One of the neighbor’s in the Riverside Avenue area had been watching the scene that morning and walked over to help. He even climbed down into the storm drain and brought some food to entice the little kitten from it’s concrete shelter. After the city vehicle’s left, this good Samaritan went back to his house for some extra help-his own cat. The rescue cat was able to coax the little kitten out into the open after which he was removed and taken by the Police to the Pennington County Humane Society. I stopped by the society on Wednesday and he was doing fine and living with a sibling who had been found in the same area.
Okay, let’s break this down. Cats in town should not be allowed to stray; they get lost, breed more homeless cats and fall down storm drains. Pet ownership is a responsibility and those who fail to recognize that fact should maybe try a plant or collect dryer lint as a hobby. More happily, Thief River Falls, Minnesota is a town where if a kitten falls into a storm drain the following happens; people notice and call for help, help arrives, a neighbor (and his rescue cat) volunteer to help, a rescue is completed and finally the kitten is transported to the oasis that is the Humane Society. It’s not only a good story, this is story about a good town.
I’m sure many will want to adopt the little orange orphan in the next few days. I suspect he will need to grow some before he is ready for a new, caring family. However, the Humane Society has several full-grown versions of the little kitten who are ready for adoption right now at 218-681-8045. Their love will enrich your life and change you as a person; that’s the start of a good story.
(had computer problems yesterday so that is why this week’s column is late-GN)
I haven’t explained a building project for a bit and animals need shelter so this week’s column is obvious. We’re going to build a cat house.
First off, most of you will nod in agreement but to those who don’t, let me assure you of a fact; animals need shelter. There are some animals which tolerate cold better than others, however at some point they all will need shelter, food and water. The easier these necessities are to access then the more effective they will be in making your pet comfortable and healthy. I’ve told you this in the nicest way possible. The Bible states in Genesis that God put us in charge of the fish, birds and wild animals. Please do not be like the arrogant politician who believes that being in charge of something means others must answer to you. It means you must answer to others and carries great responsibility. You are in charge of your pet’s care.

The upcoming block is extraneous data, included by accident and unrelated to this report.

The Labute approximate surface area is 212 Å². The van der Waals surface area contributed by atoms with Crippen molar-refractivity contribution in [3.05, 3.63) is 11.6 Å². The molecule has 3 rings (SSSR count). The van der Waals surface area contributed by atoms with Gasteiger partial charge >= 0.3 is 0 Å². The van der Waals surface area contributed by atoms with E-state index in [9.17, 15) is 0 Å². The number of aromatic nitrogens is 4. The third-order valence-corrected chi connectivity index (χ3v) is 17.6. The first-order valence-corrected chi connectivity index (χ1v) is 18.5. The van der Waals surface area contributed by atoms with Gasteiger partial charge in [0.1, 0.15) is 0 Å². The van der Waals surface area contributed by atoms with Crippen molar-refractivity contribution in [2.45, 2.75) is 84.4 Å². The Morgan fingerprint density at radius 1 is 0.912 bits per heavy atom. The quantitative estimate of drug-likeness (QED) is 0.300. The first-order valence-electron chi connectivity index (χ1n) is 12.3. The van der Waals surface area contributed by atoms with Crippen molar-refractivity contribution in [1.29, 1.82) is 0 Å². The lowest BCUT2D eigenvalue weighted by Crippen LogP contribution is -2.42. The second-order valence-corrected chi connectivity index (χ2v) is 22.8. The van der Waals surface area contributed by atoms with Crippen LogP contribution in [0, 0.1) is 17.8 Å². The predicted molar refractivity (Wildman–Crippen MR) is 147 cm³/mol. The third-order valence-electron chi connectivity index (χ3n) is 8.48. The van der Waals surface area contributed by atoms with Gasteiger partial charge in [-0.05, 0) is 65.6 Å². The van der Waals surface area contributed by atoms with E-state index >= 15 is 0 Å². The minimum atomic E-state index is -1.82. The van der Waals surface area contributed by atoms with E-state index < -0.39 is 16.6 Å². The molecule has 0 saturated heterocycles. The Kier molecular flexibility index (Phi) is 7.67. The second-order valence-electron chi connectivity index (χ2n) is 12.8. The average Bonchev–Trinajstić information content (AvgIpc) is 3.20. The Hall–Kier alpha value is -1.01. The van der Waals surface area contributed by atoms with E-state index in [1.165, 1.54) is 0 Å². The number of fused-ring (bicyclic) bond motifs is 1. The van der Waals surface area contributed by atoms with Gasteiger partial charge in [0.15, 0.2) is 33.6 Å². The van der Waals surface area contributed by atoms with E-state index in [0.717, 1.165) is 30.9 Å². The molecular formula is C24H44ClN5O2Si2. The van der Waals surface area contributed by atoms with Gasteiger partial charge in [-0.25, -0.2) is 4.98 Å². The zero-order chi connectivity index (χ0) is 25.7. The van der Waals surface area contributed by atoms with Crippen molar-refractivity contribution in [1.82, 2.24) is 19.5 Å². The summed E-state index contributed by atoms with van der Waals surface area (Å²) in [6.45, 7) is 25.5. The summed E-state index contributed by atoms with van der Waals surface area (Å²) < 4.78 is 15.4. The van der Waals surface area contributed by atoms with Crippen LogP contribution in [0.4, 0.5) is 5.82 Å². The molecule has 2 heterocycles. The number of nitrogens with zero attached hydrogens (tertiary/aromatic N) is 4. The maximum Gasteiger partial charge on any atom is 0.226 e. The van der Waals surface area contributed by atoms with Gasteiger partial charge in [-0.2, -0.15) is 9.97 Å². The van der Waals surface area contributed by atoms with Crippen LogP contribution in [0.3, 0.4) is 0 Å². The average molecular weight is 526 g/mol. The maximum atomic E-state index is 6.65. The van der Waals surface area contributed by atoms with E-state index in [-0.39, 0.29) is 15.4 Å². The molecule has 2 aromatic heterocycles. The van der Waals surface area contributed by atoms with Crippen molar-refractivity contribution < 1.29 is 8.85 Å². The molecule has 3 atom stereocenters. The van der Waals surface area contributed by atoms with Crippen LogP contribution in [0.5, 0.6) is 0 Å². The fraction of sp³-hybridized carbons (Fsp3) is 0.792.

Let’s build something, one of my favorite things to do. This project is a cat house but would serve a dog as well by increasing its size. I built our cat house for the strays who visit so it is located on our deck so we can easily feed them. The house is on caster wheels so that it may be rolled away to a shaded area in the summer. During the winter, I want as much sunshine as possible as the south facing wall of this house is Plexiglas. The sun shines through onto a small porch that is made of black padding to absorb as much heat as possible. The porch can then release heat into the house during the early evening. I built a small loft to take advantage of rising heat and to give our cats a place to perch. The main living room of the house is in the back and has an entry just large enough for cats to enter but small enough so that heat can exit only very slowly. The back room has a heated pad (which uses only 30 watts of electricity) and is insulated with foam board as is the ceiling throughout.
The outside of our cat house is made from recovered barn wood. I mercilessly caulked every seem to reduce drafts and covered the roof with old barn tin I’d recovered from the Viking Elevator before it was demolished. I found a roof cap under an old shed and used that too which kept my expenses to a minimum. Most of the materials for this project were sitting in or under a shed except for the Plexiglas and caulking. As in most cases, most of the benefits in comfort to our cats came from good ideas and good construction rather than money spent. One good idea is that there is only one entry door which is located opposite of the prevailing wind which seems to typically be from the northwest. This architectural element cost nothing but created much greater comfort.
There you have it, a good project that does good for others. I hope your pets spend their winter riding the couch like ours do, however good outdoor protection is a must for animals who spend time outdoors. It is your responsibility, it’s even in the Bible.